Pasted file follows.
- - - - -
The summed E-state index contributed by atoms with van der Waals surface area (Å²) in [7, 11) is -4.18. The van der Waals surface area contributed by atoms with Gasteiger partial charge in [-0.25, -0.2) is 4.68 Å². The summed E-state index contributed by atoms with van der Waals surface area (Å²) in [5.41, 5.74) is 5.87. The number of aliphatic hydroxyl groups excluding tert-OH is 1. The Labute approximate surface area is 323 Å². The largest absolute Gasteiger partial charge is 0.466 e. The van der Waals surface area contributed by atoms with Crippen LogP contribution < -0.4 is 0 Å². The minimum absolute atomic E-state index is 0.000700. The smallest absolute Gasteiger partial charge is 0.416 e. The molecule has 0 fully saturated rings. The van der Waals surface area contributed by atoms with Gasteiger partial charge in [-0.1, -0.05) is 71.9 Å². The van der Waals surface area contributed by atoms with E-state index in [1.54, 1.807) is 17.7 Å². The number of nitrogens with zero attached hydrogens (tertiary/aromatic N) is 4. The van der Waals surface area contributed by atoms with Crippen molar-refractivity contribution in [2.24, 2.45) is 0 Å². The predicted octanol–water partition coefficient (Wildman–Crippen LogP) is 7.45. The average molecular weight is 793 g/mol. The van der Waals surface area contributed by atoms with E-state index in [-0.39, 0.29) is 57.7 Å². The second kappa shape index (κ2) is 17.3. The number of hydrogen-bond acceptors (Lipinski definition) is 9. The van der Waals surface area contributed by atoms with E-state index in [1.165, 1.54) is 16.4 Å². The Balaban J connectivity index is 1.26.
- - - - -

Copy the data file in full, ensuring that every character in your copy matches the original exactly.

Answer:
The summed E-state index contributed by atoms with van der Waals surface area (Å²) in [7, 11) is -4.18. The van der Waals surface area contributed by atoms with Gasteiger partial charge in [-0.25, -0.2) is 4.68 Å². The summed E-state index contributed by atoms with van der Waals surface area (Å²) in [5.41, 5.74) is 5.87. The number of aliphatic hydroxyl groups excluding tert-OH is 1. The Labute approximate surface area is 323 Å². The largest absolute Gasteiger partial charge is 0.466 e. The van der Waals surface area contributed by atoms with Crippen LogP contribution < -0.4 is 0 Å². The minimum absolute atomic E-state index is 0.000700. The smallest absolute Gasteiger partial charge is 0.416 e. The molecule has 0 fully saturated rings. The van der Waals surface area contributed by atoms with Gasteiger partial charge in [-0.1, -0.05) is 71.9 Å². The van der Waals surface area contributed by atoms with E-state index in [1.54, 1.807) is 17.7 Å². The number of nitrogens with zero attached hydrogens (tertiary/aromatic N) is 4. The van der Waals surface area contributed by atoms with Crippen molar-refractivity contribution in [2.24, 2.45) is 0 Å². The predicted octanol–water partition coefficient (Wildman–Crippen LogP) is 7.45. The average molecular weight is 793 g/mol. The van der Waals surface area contributed by atoms with E-state index in [-0.39, 0.29) is 57.7 Å². The second kappa shape index (κ2) is 17.3. The number of hydrogen-bond acceptors (Lipinski definition) is 9. The van der Waals surface area contributed by atoms with E-state index in [1.165, 1.54) is 16.4 Å². The Balaban J connectivity index is 1.26.